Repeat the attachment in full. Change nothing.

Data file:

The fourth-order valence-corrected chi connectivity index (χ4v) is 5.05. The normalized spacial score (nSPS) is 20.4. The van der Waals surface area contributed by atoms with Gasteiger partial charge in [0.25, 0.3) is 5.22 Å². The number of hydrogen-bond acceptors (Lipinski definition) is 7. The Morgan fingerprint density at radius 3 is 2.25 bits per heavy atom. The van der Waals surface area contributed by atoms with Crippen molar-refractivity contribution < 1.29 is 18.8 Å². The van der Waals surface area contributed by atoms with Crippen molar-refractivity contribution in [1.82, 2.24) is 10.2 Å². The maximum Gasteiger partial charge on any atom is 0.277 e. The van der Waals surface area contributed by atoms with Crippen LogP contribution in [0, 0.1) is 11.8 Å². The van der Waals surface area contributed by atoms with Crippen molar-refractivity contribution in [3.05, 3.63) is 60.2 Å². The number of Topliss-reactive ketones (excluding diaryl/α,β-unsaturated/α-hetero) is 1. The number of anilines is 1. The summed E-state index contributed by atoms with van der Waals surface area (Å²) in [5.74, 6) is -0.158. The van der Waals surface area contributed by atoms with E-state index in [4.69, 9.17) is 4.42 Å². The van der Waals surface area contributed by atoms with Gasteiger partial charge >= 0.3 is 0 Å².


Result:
The fourth-order valence-corrected chi connectivity index (χ4v) is 5.05. The normalized spacial score (nSPS) is 20.4. The van der Waals surface area contributed by atoms with Gasteiger partial charge in [0.25, 0.3) is 5.22 Å². The number of hydrogen-bond acceptors (Lipinski definition) is 7. The Morgan fingerprint density at radius 3 is 2.25 bits per heavy atom. The van der Waals surface area contributed by atoms with Crippen molar-refractivity contribution < 1.29 is 18.8 Å². The van der Waals surface area contributed by atoms with Crippen molar-refractivity contribution in [1.82, 2.24) is 10.2 Å². The maximum Gasteiger partial charge on any atom is 0.277 e. The van der Waals surface area contributed by atoms with Crippen LogP contribution in [0, 0.1) is 11.8 Å². The van der Waals surface area contributed by atoms with Crippen molar-refractivity contribution in [3.05, 3.63) is 60.2 Å². The number of Topliss-reactive ketones (excluding diaryl/α,β-unsaturated/α-hetero) is 1. The number of anilines is 1. The summed E-state index contributed by atoms with van der Waals surface area (Å²) in [5.74, 6) is -0.158. The van der Waals surface area contributed by atoms with E-state index in [4.69, 9.17) is 4.42 Å². The van der Waals surface area contributed by atoms with Gasteiger partial charge >= 0.3 is 0 Å².